Outside the sub, four custom designed HD cameras in durable housings specially crafted by the Deepsea Challenger team will capture additional high quality images illuminated by the sub's large seven-foot (two-meter) panel of LED lights. The sub is also equipped with two hydraulic-powered booms controllable from within the sphere. One is equipped with lights, the other, a 3D camera for further imaging capability. While shooting, the pilot can also enable a form of cruise control to keep the sub in one place or move it at a constant speed for tracking shots - a feature many sub pilots would love to have.
To appreciably shorten dive time, its designers realized that configuring the sub with a vertical profile would enable it to speed through the water column faster than vessels with a horizontal layout. Its thrusters can power forward at 3 knots, and vertically at 2.5 knots. Prior to a dive, the Deepsea Challenger, like most deep-diving submersibles, will carry releasable ballast weights to make it negatively buoyant.
Without the weights, a large quantity (about 70 percent of the sub's total volume) of specially-designed, structural syntactic foam - essentially a durable "froth" of glass beads in epoxy resin - makes the sub very buoyant. During his dive, Cameron can feather buoyancy by releasing small quantities of shot to fine tune descent rate. The remainder of the weights are affixed to the sub by electromagnets. When he's ready to surface, in theory, he simply cuts power to the magnets, the weights drop and up he goes. Or not.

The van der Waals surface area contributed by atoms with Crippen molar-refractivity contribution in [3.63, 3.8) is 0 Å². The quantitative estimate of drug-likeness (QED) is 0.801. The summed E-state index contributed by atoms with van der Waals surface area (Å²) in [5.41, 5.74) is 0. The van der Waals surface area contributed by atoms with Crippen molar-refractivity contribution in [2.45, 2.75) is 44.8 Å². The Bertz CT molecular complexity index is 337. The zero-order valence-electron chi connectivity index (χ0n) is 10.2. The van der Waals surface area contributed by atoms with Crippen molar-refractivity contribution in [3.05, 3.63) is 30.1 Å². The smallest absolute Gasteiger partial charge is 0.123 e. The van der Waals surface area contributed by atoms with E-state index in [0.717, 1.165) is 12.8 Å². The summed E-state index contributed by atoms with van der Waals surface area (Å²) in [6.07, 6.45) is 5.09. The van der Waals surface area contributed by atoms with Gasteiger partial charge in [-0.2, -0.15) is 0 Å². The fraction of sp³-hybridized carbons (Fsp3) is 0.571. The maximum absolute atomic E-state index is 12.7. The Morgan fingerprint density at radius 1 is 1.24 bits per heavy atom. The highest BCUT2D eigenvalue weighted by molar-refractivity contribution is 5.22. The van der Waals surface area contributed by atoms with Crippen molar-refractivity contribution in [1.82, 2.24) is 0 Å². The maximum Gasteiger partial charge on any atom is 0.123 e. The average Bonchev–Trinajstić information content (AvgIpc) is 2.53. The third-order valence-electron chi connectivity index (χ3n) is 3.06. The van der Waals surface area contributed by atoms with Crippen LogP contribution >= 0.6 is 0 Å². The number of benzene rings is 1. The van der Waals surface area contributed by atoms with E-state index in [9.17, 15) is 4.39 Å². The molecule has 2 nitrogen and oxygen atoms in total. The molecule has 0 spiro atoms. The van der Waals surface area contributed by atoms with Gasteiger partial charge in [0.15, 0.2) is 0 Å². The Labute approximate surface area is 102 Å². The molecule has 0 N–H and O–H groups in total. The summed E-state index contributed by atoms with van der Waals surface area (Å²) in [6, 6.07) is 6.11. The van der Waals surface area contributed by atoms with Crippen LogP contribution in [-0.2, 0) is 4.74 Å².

The problem with combining electronics, intense pressure and salt water is it often leads to unpredictable results. For instance, if the weights don't release, the pilot could be stranded on the bottom with little hope for rescue. If the battery powering the electromagnet fails, say, the weights will (again, in theory) drop automatically.
Should something happen to the pilot, the surface support team can beam an acoustic command to drop them. If the weights still don't drop as planned, there are even more options: galvanic timed-release wires helping to connect the weights to the sub are designed to corrode after exposure to salt water for 11 to 13 hours. Finally, Cameron can also activate a "frangibolt" system that heats and breaks the bolts holding the entire weight-drop mechanism on the sub. Awareness of the deep ocean's unforgiving nature has made the lesson clear: multiple redundancy saves lives.
Curiously, the elite group Cameron is about to join, call it, say, the Challenger Deep Club, is far more exclusive than the crowd of 500 or so astronauts who've managed to escape Earth's atmosphere. If he pulls it off later this year, he'll join Walsh and Piccard as the third man to brave the dangers and enter that abyss - a profound achievement, indeed.